Scotland Adventure: Day Three


We had a wonderful night and we were beginning to relax and enjoy our vacation. We went to bed a little later than normal, but still after my normal six to seven hours of sleep, I was the first of our group to wake up with the sun. I did not want to disturb my friends so I quietly got up, dressed and I decided to take a look around. What I saw as I walked outside the inn was nothing less than breathtaking.

As I stated in the previous post we arrived in the pitch black with only the car’s and the inn’s lights to illuminate the darkness. I had no idea what to expect when I walked outside. Almost immediately I was taken aback by the view. A brilliant blue sky provided a backdrop to splendid snow caped mountains that flowed effortlessly into a greenish-brown valley, as far as the eye can see. We were staying at the Cluanie Inn but as I looked around the area, I could see that this was the only building or signs of civilization for hundreds of kilometres. The inn was slightly higher than the valley floor and I simply stood there marvelling at the sheer natural beauty before me. It looked unspoiled by the presence of man, a lesson that nature has been here billions of years before us and will continue well after. I walked around the inn for what seemed like hours but in truth, 20 -30 minutes passed while I was busy taking picture after picture.
Soon my stomach reminded me that it was time for breakfast, so I went back to the room and we all made our way to experience my first Scottish breakfast. The previous day I had breakfast that was very similar to what I would get back in Canada, however this morning I got a pleasant surprise. I ordered a Scottish breakfast, which included a fried egg, Scottish bacon (similar to pea meal bacon, only better), sausage, a tattie scone/potato scone (potato pancake), a fried tomato and black pudding. I was familiar with everything on the plate except the tattie scone, yet it was delicious. However, what caught my eye was the black pudding. I have not had black pudding in what seems years. Black pudding, if you are not aware if it, is a type of blood sausage that is common to Great Britain, Ireland and many parts of Europe. It is made of pork, beef blood and oatmeal and then fried. I grew up eating this in Malta and my mom would make it occasionally. I was pleasantly surprised to have it for breakfast and it tasted like I was eating a bit of home. Its sounds like a rather large breakfast but what we had planned for the rest of the day, it was just enough to fuel my next little adventure.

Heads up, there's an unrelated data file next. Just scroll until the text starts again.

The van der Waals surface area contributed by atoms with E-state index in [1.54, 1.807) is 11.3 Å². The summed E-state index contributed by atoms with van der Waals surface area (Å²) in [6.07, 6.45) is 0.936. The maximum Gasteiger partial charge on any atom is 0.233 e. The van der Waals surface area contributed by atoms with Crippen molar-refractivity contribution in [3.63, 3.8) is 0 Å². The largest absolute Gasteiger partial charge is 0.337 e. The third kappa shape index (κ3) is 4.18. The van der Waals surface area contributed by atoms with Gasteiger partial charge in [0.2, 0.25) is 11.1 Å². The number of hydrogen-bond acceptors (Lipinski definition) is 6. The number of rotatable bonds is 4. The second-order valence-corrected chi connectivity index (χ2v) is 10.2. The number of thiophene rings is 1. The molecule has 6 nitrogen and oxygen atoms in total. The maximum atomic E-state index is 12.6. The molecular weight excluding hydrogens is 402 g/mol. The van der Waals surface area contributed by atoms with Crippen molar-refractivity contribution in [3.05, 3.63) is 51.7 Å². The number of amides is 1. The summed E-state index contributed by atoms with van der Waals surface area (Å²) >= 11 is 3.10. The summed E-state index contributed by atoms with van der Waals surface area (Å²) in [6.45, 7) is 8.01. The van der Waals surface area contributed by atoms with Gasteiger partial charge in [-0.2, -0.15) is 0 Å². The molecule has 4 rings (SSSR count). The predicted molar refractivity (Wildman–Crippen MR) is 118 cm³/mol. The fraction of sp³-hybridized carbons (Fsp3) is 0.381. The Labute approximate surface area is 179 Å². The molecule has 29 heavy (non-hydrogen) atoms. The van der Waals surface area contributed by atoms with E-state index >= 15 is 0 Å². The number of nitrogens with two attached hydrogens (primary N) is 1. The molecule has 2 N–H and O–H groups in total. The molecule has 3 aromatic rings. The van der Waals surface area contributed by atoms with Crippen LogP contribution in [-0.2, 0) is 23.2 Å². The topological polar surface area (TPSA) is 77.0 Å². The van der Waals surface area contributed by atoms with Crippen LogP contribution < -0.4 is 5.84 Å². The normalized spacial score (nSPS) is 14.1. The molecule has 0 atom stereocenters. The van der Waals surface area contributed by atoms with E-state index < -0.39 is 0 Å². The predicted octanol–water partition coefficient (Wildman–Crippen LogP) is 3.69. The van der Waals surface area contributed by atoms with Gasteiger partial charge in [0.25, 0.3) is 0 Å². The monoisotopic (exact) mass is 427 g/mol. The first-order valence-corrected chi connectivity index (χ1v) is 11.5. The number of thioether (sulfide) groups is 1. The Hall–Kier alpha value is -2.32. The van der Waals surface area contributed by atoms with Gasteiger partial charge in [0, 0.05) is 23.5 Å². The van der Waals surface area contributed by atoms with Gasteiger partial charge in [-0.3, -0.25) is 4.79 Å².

At Eilean Donan Castle

Afterwards we packed up the car and made our way to our next destination, Eilean Donan Castle. If you are not aware of this historical landmark, Eilean Donan, which simply means “island of Donnán”, is a small tidal island where three sea lochs meet in the western Highlands of Scotland. It is one of the most recognized Scottish landmarks that appear in photographs, television and in film (Highlander, 1986; The World Is Not Enough, 1999; Elizabeth, The Golden Age, 2007). It is a magnificent castle with a rich history of the MacRae clan. There was even a Canadian connection to John McCrae the writer of “In Flanders’s Fields”. Many people think that he is related to the MacRae clan but he is not. Yet there are a few artefacts that are related to the poem. The Clan MacRae Roll of Honour outside has a few lines from the poem.
The majesty and picturesque castle was one of the major stops that we had to see. We spent several hours here and took quite a lot of pictures. For me, I spent the entire time observing taking photos and coming up with several ideas for many art projects I can do when I get home. The more time I spent here the more inspirational ideas came to me. They say sometimes a place speaks to you, well Eilean Donan Castle was speaking so much that I had to stop on several occasions to take it all in and not feel overwhelmed.
As amazing as Eilean Donan Castle was, we had to move on to our next destination. Along the way we took in the amazing landscapes and we stopped a few times for some photos and the occasional mountain goat. It was a rather long journey but in the end we made it to our next stop in Glencoe. There we enjoyed the accommodations and rested up for the next day’s adventure.

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